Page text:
When I was about 10 years old, my family took a trip from our home in Ann Arbor, Michigan to visit family friends in Chicago.
We spent Shabbat with them and at dinner on Friday night I witnessed something I had never seen before: the parents of the family placed their hands on the heads of each of their children and blessed them.
While my family had always had Shabbat dinner together and went to synagogue on Saturday morning, this blessing practice — which I came to learn many families did — wasn’t something we did in my family. I asked my parents if we could start, and they were happy to do it.
This practice became part of our Shabbat ritual, a basic part of our week. My dad, in particular, seemed to delight in it — and even many years later, when my brothers and I were grown up and we’d come for a visit, it felt like this opportunity to put his hand on our heads and offer us a blessing was especially powerful for him.
I remember the Shabbat dinner we had in the hospital a few days before he passed away, and how we all knew this was the last Shabbat blessing we would receive from him. It was extraordinarily powerful for all of us.
The practice of blessing children comes from our patriarch Jacob. After recalling how he had experienced God’s blessings when he was younger, Jacob, now in his final days, offers a blessing to his grandchildren, Ephraim and Menashe, the sons of Joseph.
This is probably the most beautiful blessing in the entire Torah. Many different performers have set it to music, and it’s actually a lullaby my wife and I have sung to our kids as we put them to bed. Here’s a translation:
The Holy One, in whose ways my ancestors Abraham and Isaac walked;
the Divine source, who has been my shepherd from the day I was born until this very moment;
the angel who has redeemed me from all harm,
bless these children.
In them may my name be recalled, and the names of my ancestors Abraham and Isaac,
and may they become teeming multitudes upon the earth.
In this magnificently beautiful piece of poetry, our ancestor Jacob models everything a blessing can be: a moment of gratitude for the past and appreciation of the present; a hope for the future.
It’s a moment of beholding how rich and full and abundant this moment can be — this moment that might be carrying pain and suffering, but also carries with it goodness and joy.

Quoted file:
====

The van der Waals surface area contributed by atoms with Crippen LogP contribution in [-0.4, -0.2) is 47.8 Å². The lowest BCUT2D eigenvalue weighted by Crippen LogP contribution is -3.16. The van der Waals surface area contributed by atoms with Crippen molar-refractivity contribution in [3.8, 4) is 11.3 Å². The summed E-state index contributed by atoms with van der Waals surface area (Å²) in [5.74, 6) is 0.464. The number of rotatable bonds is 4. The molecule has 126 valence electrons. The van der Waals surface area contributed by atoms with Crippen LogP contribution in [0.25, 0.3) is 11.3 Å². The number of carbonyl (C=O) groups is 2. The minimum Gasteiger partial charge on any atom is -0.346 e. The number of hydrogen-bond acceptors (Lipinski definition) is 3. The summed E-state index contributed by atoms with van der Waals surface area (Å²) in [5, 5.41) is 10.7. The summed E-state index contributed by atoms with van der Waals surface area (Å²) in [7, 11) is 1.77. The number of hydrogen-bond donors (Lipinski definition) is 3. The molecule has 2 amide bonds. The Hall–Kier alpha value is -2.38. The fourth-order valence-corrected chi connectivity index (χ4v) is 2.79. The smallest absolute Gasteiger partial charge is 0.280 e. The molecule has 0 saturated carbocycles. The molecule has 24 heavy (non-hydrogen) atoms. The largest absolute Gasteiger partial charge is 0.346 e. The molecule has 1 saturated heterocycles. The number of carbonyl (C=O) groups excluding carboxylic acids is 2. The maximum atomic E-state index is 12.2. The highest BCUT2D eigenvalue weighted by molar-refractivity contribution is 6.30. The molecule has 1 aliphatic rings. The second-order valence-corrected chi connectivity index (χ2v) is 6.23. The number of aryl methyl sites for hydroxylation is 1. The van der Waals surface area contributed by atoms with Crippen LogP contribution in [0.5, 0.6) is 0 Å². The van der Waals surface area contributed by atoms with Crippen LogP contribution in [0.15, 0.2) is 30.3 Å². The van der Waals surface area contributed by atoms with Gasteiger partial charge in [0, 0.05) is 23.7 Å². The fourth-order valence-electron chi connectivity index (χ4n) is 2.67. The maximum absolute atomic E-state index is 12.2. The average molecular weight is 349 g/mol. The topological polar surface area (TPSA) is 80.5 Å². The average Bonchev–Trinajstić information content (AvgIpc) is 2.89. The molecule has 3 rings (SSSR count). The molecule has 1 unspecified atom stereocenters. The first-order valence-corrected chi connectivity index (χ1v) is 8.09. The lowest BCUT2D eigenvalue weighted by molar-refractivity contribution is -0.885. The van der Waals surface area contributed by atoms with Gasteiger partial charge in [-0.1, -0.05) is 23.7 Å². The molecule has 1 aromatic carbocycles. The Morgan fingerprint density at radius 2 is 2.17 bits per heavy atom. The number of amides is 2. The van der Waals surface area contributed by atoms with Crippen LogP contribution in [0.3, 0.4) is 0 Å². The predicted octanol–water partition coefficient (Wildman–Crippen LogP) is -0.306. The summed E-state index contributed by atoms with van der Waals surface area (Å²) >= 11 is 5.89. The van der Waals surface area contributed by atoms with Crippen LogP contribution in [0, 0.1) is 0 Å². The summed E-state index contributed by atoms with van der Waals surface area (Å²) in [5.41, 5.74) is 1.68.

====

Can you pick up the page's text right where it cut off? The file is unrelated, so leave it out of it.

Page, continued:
It’s what I hope my children have felt when we sang to them at night — and it’s what I know I experienced both in being blessed by my parents and in offering this blessing to my kids.
I think blessings are something many of us don’t relate to all that much. The most frequent blessing many of us encounter daily is after we sneeze when we say ”God bless you,” but we say it almost as a reflex, not with a lot of meaning behind it. Most of us even skip the God part and just say “bless you!”
Yet I think blessings are, at their core, an amazing mindfulness practice — amazing because they operate not only on a personal level, within us, but also on an interpersonal level, between and among us.
What do we do when we offer a blessing? A bunch of things. Blessings express gratitude — awareness of the value of the things and people and experiences in our lives. Blessings can also express goodwill towards other people and the world.
But most essentially, blessings help us tap into a register of life I think many of us have kind of forgotten — a zone where we recognize the world for what it is and can be on a level beyond the surface.
When we offer a blessing, we’re saying, “this food that I’m eating, or this thing that I’m doing, or this person that I’m with, or this experience I’m having — yes, I’m eating or doing or having it, and at the same time, I recognize that it has much deeper roots and much larger branches than I can see and feel right now.”
The rabbis of the Talmud taught that we should strive to recite at least 100 blessings a day. Most of them probably aren’t quite as interpersonal as the blessing parents give their children.
Jewish tradition offers us blessings to say when we put food in our mouths or perform ritual acts, when we light Shabbat candles and when we get up in the morning.
We even have a blessing for after we go to the bathroom. (I mean, seriously — who hasn’t come out of the bathroom sometime and said, “Thank God!”) There are so many opportunities to offer a blessing — whether a blessing of thanksgiving or a blessing of hope.
So this week, my invitation to you is to try to say at least one truly heartfelt blessing every day. You can decide where you want to focus your attention.
Maybe you want to say a blessing of gratitude for your coffee or tea in the morning. Or maybe you want to offer a blessing to a family member or a friend. Maybe you want to offer a blessing to yourself.
Set that intention, and don’t worry about getting the words exactly right. Speak from the heart. And let your blessing come out and bring some light into the world. You probably need it, and the world definitely does.
I say it every week, and I mean it: Blessings for the journey. Know that I’m on it with you.